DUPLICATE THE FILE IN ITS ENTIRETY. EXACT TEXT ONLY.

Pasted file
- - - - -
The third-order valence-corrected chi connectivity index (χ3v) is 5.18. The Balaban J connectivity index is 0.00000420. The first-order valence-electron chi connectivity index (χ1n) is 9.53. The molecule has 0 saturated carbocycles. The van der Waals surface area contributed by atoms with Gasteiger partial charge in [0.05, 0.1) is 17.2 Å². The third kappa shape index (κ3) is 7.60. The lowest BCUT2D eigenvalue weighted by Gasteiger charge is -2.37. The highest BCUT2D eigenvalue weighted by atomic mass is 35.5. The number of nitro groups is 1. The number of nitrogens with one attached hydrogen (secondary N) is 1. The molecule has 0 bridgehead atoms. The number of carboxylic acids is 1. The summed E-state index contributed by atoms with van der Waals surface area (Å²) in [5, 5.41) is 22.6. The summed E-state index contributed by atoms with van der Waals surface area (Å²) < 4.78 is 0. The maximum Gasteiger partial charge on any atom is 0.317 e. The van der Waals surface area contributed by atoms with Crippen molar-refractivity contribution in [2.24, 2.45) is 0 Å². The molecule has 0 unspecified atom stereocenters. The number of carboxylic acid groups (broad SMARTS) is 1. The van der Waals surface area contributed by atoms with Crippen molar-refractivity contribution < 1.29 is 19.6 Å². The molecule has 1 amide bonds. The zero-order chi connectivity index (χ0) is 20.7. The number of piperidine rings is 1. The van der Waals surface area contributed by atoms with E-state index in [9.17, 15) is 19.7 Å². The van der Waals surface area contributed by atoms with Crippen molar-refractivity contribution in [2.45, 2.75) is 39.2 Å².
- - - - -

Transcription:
The third-order valence-corrected chi connectivity index (χ3v) is 5.18. The Balaban J connectivity index is 0.00000420. The first-order valence-electron chi connectivity index (χ1n) is 9.53. The molecule has 0 saturated carbocycles. The van der Waals surface area contributed by atoms with Gasteiger partial charge in [0.05, 0.1) is 17.2 Å². The third kappa shape index (κ3) is 7.60. The lowest BCUT2D eigenvalue weighted by Gasteiger charge is -2.37. The highest BCUT2D eigenvalue weighted by atomic mass is 35.5. The number of nitro groups is 1. The number of nitrogens with one attached hydrogen (secondary N) is 1. The molecule has 0 bridgehead atoms. The number of carboxylic acids is 1. The summed E-state index contributed by atoms with van der Waals surface area (Å²) in [5, 5.41) is 22.6. The summed E-state index contributed by atoms with van der Waals surface area (Å²) < 4.78 is 0. The maximum Gasteiger partial charge on any atom is 0.317 e. The van der Waals surface area contributed by atoms with Crippen molar-refractivity contribution in [2.24, 2.45) is 0 Å². The molecule has 0 unspecified atom stereocenters. The number of carboxylic acid groups (broad SMARTS) is 1. The van der Waals surface area contributed by atoms with Crippen molar-refractivity contribution < 1.29 is 19.6 Å². The molecule has 1 amide bonds. The zero-order chi connectivity index (χ0) is 20.7. The number of piperidine rings is 1. The van der Waals surface area contributed by atoms with E-state index in [9.17, 15) is 19.7 Å². The van der Waals surface area contributed by atoms with Crippen molar-refractivity contribution in [2.45, 2.75) is 39.2 Å².